CAFs were seeded at a density of 2.5 × 105 cells per well in a 6-co-culture well. 1.5 x 105 cells Pancreatic Cancer cells (PCC) were seeded in the insert well (0.4 micron). 24 h later, CAFs were either treated with 10 μM of Chloroquine or with vehicle. After 4 h incubation, the transwells containing PCCs were added to the plate, which were previously treated with increasing concentrations of gemcitabine. After 48 h of co-culture, cells were trypsinized and their viability analyzed.

Statistical analysis

Results for continuous variables are expressed as means ± standard error of the mean (SEM). Overall comparisons of continuous variables were performed using the unpaired two-tailed Student’s t-test. All tests of significance were two-tailed and the level of significance was set at 0.05. All data are representative of at least two independent experiments.

Author contributions

MIM performed, designed the experiments and analyzed the data. MS and DP analyzed the data and assist in data presentation. JB and OG performed experiments. JLI designed experiments, analyzed the data and supervised the research. MIM, MS, PS and JLI wrote the manuscript. All authors read and approved the final manuscript.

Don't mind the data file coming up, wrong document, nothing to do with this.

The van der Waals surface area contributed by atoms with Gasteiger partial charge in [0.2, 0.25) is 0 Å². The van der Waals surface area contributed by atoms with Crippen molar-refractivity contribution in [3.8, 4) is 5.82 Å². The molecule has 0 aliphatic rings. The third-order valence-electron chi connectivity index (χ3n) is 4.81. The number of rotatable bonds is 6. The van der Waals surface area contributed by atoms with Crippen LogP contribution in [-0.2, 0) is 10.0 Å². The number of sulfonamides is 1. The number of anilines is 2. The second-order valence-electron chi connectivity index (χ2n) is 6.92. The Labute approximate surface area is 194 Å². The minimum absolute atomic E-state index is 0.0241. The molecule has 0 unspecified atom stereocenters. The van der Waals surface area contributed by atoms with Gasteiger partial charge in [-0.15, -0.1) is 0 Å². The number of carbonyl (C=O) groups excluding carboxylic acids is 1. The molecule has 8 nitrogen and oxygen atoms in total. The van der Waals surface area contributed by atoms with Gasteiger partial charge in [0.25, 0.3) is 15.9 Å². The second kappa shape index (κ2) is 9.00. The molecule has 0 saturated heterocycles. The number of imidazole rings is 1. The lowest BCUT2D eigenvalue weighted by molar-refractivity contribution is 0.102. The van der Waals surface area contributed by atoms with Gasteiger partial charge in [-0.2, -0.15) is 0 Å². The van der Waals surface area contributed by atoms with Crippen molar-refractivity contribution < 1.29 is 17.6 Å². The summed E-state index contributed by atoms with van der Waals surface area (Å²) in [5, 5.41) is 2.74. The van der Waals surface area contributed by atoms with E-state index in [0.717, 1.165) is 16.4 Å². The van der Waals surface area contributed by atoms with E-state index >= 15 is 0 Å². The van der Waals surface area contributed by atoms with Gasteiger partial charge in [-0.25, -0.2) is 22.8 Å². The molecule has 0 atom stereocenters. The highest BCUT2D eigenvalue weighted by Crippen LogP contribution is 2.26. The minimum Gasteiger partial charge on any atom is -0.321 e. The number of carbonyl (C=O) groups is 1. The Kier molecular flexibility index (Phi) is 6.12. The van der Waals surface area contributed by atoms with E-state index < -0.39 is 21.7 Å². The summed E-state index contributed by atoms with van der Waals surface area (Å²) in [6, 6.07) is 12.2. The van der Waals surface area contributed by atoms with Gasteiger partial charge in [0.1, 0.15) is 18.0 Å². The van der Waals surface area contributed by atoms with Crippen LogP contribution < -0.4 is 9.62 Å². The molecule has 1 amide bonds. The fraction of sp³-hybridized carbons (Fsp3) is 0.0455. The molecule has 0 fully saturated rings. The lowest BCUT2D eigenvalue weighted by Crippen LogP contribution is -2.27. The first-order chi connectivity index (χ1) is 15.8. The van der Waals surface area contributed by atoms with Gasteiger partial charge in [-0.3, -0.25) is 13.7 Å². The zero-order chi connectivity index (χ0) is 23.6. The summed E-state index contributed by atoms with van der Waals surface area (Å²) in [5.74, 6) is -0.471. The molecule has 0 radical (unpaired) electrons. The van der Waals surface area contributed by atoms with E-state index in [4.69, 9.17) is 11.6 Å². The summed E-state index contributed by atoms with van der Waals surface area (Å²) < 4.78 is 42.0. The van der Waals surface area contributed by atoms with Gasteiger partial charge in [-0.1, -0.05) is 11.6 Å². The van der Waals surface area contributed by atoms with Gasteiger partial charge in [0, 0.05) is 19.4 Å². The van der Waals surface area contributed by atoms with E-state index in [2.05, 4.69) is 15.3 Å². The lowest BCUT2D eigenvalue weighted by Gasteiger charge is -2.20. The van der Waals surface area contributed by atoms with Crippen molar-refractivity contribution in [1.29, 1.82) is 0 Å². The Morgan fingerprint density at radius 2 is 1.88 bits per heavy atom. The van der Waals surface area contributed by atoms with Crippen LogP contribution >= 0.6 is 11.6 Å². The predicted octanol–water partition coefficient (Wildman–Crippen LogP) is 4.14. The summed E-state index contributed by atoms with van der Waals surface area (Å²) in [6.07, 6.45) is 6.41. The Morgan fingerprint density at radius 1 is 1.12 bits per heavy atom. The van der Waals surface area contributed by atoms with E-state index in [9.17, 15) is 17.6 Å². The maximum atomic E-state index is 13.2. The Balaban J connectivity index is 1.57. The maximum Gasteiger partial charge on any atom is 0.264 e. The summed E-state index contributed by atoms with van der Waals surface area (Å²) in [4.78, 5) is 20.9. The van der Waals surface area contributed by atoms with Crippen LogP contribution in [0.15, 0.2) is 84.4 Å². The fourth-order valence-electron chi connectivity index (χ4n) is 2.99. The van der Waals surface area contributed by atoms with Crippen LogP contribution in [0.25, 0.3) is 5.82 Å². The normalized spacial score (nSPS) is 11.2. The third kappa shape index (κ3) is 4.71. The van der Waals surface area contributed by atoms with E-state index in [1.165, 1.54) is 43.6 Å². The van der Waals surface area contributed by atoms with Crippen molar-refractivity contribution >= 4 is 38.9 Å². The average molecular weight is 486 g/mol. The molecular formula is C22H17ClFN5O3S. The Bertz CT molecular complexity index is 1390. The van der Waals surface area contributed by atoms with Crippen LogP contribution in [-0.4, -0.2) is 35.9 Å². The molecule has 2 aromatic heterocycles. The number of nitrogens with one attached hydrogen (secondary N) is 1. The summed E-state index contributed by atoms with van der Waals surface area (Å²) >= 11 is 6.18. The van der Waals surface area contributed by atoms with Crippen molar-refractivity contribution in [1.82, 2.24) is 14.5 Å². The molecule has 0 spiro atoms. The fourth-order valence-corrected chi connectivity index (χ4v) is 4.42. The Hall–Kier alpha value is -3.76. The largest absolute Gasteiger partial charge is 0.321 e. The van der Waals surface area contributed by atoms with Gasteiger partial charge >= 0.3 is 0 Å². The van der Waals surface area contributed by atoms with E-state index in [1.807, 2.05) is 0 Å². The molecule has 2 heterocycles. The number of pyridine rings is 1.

The authors declare no conflicts of interest.


JLI was supported by La Ligue Contre le Cancer, INCa, Canceropole PACA, SIRIC PACA-OUEST and INSERM. MIM was supported by Consejo Nacional de Investigaciones Científicas y Técnicas (CONICET).


1. Paulson AS, Tran Cao HS, Tempero MA, Lowy AM. Therapeutic advances in pancreatic cancer. Gastroenterology. 2013; 144:1316–26. https://doi.org/10.1053/j.gastro.2013.01.078.

2. Grasso C, Jansen G, Giovannetti E. Drug resistance in pancreatic cancer: impact of altered energy metabolism. Crit Rev Oncol Hematol. 2017; 114:139–52. https://doi.org/10.1016/j.critrevonc.2017.03.026.

3. Olive KP, Jacobetz MA, Davidson CJ, Gopinathan A, McIntyre D, Honess D, Madhu B, Goldgraben MA, Caldwell ME, Allard D, Frese KK, Denicola G, Feig C, et al. Inhibition of Hedgehog signaling enhances delivery of chemotherapy in a mouse model of pancreatic cancer. Science. 2009; 324:1457–61. https://doi.org/10.1126/science.1171362.

4. Kim KH, Lee MS. Autophagy—a key player in cellular and body metabolism. Nat Rev Endocrinol. 2014; 10:322–37. https://doi.org/10.1038/nrendo.2014.35.

5. Catenacci DV, Junttila MR, Karrison T, Bahary N, Horiba MN, Nattam SR, Marsh R, Wallace J, Kozloff M, Rajdev L, Cohen D, Wade J, Sleckman B, et al. Randomized Phase Ib/II Study of Gemcitabine Plus Placebo or Vismodegib, a Hedgehog Pathway Inhibitor, in Patients With Metastatic Pancreatic Cancer. J Clin Oncol. 2015; 33:4284–92. https://doi.org/10.1200/JCO.2015.62.8719.